This is the first in a series of blogs on the 2012 Goldman Environmental Prize Winners.
The Goldman Environmental Prize is awarded annually to six environmental heroes whose local and community-based efforts to protect natural resources have created significant change, often at great personal risk. Each recipient receives an award of US$150,000 to continue their inspiring work.
The Goldman Environmental Foundation recently announced the 2012 winners, and today we highlight three of this year's six recipients of the prestigious prize: Ikal Angelie of Kenya, Ma Jun of China, and Evengina Chirikova of Russia.
Since 2008, Ikal Angelei has been fighting the Ethiopian government's construction of the Gibe 3 Dam along the Omo River. The project threatens to rapidly deplete the already dwindling water levels of East Africa's Rift Valley's Lake Turkana, the world's largest desert lake and home to a thriving ecosystem which provides a lifeline for hundreds of thousands of farmers, herdsmen, and fishermen.
In 2011, her organization, Friends of Lake Turkana, a group comprised of indigenous communities dependent on the lake's resources, successfully urged members of the Kenyan parliament to demand an independent environmental assessment of the dam from Ethiopia before they continue with construction. Friends of Lake Turkana also convinced major investors in the project, including the World Bank and the European Investment Bank, to withdraw their consideration for financing the dam, leaving the Ethiopian government struggling to find funding to continue the project.
As the founder of China's Institute of Public and Environmental Affairs, Ma Jun monitors, organizes, and publishes data from the Chinese government on local and multinational companies' compliance with environmental regulations. In urban China, residents face daily exposure to toxic levels of pollution from the manufacturing and sourcing operations of multinational corporations who operate with little accountability from the Chinese government. Jun and his team have exposed over 90,000 air and water violations by local and multinational companies working in China and convinced 500 of these companies to disclose their plans and efforts to meet environmental standards.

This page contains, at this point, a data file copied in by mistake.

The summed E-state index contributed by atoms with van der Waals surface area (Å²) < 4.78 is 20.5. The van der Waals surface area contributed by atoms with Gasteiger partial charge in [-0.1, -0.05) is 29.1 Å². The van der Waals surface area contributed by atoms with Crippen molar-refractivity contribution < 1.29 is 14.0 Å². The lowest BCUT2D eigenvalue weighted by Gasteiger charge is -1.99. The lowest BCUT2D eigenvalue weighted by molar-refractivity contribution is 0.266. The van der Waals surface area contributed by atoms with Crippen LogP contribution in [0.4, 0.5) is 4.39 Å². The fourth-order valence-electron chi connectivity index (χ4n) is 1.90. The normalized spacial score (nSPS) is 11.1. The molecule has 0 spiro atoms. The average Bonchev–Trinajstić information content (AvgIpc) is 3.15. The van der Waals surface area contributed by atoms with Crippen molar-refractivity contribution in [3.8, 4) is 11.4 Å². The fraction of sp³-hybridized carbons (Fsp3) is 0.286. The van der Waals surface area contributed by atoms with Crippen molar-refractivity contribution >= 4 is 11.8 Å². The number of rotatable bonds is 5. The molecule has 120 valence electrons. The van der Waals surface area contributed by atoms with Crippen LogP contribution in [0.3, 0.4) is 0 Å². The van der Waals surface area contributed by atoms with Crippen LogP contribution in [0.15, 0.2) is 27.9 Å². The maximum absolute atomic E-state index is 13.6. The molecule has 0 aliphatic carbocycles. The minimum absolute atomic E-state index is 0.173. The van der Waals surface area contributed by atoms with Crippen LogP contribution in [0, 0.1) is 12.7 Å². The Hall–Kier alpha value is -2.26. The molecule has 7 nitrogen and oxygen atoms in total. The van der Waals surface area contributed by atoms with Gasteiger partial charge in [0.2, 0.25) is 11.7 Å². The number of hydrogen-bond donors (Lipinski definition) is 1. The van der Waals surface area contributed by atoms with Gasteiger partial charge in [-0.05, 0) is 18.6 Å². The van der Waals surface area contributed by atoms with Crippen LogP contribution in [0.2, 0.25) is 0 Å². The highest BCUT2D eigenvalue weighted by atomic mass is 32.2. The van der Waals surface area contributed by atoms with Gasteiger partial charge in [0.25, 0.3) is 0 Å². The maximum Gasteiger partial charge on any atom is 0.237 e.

In 2007 the Russian government announced plans to build a highway dissecting the Khimki Forest, 2,500 acres of federally protected parkland in the Moscow suburb where Evengina Chirikova resided with her two daughters. After learning about the plan, Chirikova left her engineering job to organize a group of concerned citizens called Defend Khimki Forest.
The group has organized signature drives and held rallies that draw tens of thousands of people, helping convince the European Bank of Reconstruction and Development and the European Investment Bank, to withdraw their funding for the highway. Because of their work, Chirikova and her group have faced constant threats on them and their families from government officials, and Chirikova herself has been arrested and detained numerous times. Despite the hostility, the group remains a powerful voice of democracy and dissent in a society that faces political and civil repression.
To read more about the inspiring work of these activists check out the Goldman Environmental Prize website here and stay tuned for more about other 2012 Goldman Environmental Prize winners.
Alison Blackmore is a research intern with the Nourishing the Planet project.